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The Esther and Winnie Archive
Documenting an Easter Egger Chicken and Golden Laced Wyandotte
From chick,
Through introduction with an established flock
Concluding as Adult Egg laying Hens
Chicken illnesses and health questionschicken information help, caring for backyard chickens
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Page ThirtyOne
Esther and Winnie Fluff to Feathers
The Archive

Golden Laced Wyandotte and Easter Egg Chicken as they grow from chick to Hen
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#301 09/24/2007 8:32 pm
23 & 15 Weeks /Esther and Winnie ~Fluff to Feathers~ Happy Flock? Hardly!
I finally figured out that Emerald is the third layer;
That only leaves Hazel still to start, until the younger ones get older that is.
I am late getting this weeks pics up, and will try to get some tomarrow
For the most part, they still look like they did last week, just a little bit bigger. hehe

Last edited by barg (09/29/2007 1:46 am)

#302 09/24/2007 9:03 pm
How are the obstacles in the run working out?

Are we the only ones that read each others posts now?



09/24/2007 9:34 pm
It seems that way, except when you post something where I can argue with people.
The obsticles help but have not solved the situation.
They do slow down the big girls, unfortunatly there are times when the big girls are spread out and the younger ones have no where to run to.

Iv'e gone back and forth on how much time they spend together, today they knocked down the seperator before I woke up and they ended up together all day.

They still show no signs of becoming friends but in a couple weeks or so, Winnie is going to start to mature, I hope that changes things.

Btw I took another look at esther today and I think she has white earlobes, it is really hard to tell with all the feathers she has around that area, but there is definatly a white patch there.

09/24/2007 10:22 pm
I wonder why my hen's earlobes are so "out there"? I never thought it unusual becuz I havent really seen anything different until I started looking more closely at other's pictures after you asked about it.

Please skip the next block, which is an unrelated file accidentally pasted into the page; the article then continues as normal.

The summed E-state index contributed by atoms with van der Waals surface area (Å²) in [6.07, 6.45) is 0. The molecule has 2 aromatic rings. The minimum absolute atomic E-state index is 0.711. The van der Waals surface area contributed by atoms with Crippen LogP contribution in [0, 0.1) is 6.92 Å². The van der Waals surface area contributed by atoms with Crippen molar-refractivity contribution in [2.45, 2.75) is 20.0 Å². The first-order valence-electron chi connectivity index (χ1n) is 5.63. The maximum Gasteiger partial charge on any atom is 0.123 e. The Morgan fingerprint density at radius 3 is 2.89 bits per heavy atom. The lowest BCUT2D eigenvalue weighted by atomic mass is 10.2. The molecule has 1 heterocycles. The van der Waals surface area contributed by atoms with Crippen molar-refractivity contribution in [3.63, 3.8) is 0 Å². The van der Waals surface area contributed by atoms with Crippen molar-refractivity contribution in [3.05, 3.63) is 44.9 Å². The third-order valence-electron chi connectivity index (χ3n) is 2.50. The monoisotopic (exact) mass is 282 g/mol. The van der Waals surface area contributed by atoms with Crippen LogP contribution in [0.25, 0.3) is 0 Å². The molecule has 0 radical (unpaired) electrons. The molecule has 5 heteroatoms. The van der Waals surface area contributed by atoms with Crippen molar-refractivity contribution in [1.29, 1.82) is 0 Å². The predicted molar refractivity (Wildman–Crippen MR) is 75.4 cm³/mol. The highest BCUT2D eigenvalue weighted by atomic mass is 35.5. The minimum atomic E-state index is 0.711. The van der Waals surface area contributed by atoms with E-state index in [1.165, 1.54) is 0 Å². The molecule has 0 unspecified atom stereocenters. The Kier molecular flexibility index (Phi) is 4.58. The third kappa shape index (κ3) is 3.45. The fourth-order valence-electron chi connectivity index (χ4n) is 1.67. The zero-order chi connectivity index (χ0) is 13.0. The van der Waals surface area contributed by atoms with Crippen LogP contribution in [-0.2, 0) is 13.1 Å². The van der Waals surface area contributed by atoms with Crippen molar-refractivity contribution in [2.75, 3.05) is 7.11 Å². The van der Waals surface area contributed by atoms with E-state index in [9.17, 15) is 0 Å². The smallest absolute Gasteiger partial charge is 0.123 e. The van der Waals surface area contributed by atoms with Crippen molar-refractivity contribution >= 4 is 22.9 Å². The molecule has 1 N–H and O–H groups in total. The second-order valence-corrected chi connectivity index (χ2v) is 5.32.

Red's are noticeable too, but not quite so much as Fussy's. She didnt develop them until maturity, she just was mostly kind of covered with feathers and had maybe a very small area that one really didnt notice.
09/24/2007 10:37 pm
Well thats a good point, Esther is not mature yet so thats probably making it more difficult, but she also has the muffs that completely cover her earlobes in thick feathers.
All of my other chickens earlobes can easily be seen, I imagine that Fussy's stand out because of their color, hard to tell without seeing them first hand though.
09/24/2007 11:02 pm
thndrdancr wrote:
I wonder why my hen's earlobes are so "out there"?

Like humans, they get saggier as they get older.

I just released my 16, 5-week old chicks from the brooder coop to free range today and boy there were feathers flying when the old birds saw they could eat the chick feed! Chicks scattered all over the yard with big birds gobbling up the feed. They must be able to tell it has higher protein levels.

Barg, your chicks are spoiled! They get personal attention and effort towards integration and it's been like 6 weeks of trying!!! My chicks would disown me if they knew how much attention yours get!

#307 09/24/2007 11:55 pm
The dynamics of the flock right now basically goes like this:
The older ones mostly ignore the younger ones, but occasionally have a desire to show them whose boss.
The younger ones are terrified of the older ones but have learned that they are safe when they are far enough away from the older ones.

When one of the older ones approaches one of the younger ones, what I have seen is that, they don't really care about them one way or another but, the younger ones get nervous, move away and in so doing, they say" hey I’m vulnerable, look at me, I'm afraid of you"
The older ones become aware of the younger ones because of their behavior and they respond with" ok, I guess I need to peck you" and they do.